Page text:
One day, my next door neighbor (she, a doctor, married to a doctor) asked me if I was “open-minded,” and would consider an alternative view of headache solutions. Of course I said yes, and she gave me a book that focused on healing through foods. When one is desperate, one will do pretty much anything, and I was at that point. To make a long story short, I read the book over the weekend, spending lots of time on migraines and the solutions therein. Very specific recommendations were made to reduce and/or eliminate migraines. Further, it listed the primary culprits of migraines, along with inflammatory culprits. The book is The Medical Medium by Anthony William, Chapter 10 is solely on migraines, and page 131 lists triggers.
The list of potential triggers is long, and by process of elimination, I’ve narrowed down my personal “triggers” for migraines. This includes non-organic meats and sugar: more than a couple tablespoons, two days in a row overloads my system. Now this may sound like a lot, but it’s essentially one can of Coke, a bowl of cereal or cookie, or even some ketchup. Sugar is in pretty much everything. Regarding meats, when you are dining out, you can never, ever guarantee where/how the meat is sourced.
Nonetheless, I got culinary religion and started eating like a rabbit. While I continued to have dairy and eggs, I eliminated meat and sugar, which means most breads, unless I made it myself. Guess what? I’d still have one or two a month around my period, and that was it.
Food to kill the migraine, not just prevent it
The few times I did get a migraine, I held off taking the pill, and put a few of the recommendations to the test. I juiced up celery, cilantro, apple and cucumber. That’s all I drank/ate for the space of four hours. After the first hour, the migraine reduced to a headache. By hour three, it was a dull throbbing. Hour four, I felt like a million bucks. Seriously. That afternoon, I was walking the dog.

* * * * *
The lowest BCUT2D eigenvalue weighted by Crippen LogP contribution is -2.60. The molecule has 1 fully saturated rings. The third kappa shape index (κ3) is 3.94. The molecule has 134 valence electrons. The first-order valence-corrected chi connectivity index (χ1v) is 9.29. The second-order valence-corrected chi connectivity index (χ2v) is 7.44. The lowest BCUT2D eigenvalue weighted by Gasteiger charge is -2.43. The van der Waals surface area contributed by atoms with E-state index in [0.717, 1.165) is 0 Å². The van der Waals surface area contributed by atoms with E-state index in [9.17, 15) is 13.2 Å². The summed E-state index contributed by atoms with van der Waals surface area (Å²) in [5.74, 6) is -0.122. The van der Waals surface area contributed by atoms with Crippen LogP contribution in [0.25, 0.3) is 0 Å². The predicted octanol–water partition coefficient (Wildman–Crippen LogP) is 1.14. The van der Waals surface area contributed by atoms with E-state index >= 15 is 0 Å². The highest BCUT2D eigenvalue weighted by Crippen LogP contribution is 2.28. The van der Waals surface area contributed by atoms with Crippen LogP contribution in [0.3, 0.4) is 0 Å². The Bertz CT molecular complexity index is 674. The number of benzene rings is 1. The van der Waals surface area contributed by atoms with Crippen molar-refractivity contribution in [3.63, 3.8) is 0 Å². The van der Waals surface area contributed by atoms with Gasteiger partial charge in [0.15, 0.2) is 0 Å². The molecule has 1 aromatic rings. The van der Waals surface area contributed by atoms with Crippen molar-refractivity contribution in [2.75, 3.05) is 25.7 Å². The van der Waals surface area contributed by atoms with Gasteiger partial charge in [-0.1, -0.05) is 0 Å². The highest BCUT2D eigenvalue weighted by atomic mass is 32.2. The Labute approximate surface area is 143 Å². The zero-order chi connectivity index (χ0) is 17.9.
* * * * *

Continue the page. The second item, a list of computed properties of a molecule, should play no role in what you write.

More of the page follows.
It’s not always possible to stop and juice up. On local trips, I take my juicer (which I purchased on sale for $125 vs $300), but honestly, it’s a real pain in the fanny to be trekking the juicer with me, going to the grocery store etc. so do my best not to eat trigger foods. Nonetheless, when I’m home, and I’m all stocked up on celery etc., this is my go-to solution.
Summary for dietary changes
A healthier lifestyle is nirvana, what we all strive to achieve. If you are searching for a natural route, I would definitely spend the money on the book 1 and 2 by Anthony William. They are worth it. For me personally, note I said “strive.” I’m not a no-sugar gal, or vegetables only, and because of this, I know that I’m making a choice to try certain foods, or live on the edge that may trigger a migraine. In the end, my lifestyle is probably 80% congruent with my body-chemistry, and 20% living on the edge. For that reason, I have my prescription handy, and as a fail-safe, the Vivarn. In addition to taking your camera and book on your next trip, include at least one of these items. Your head and traveling companions will thank you!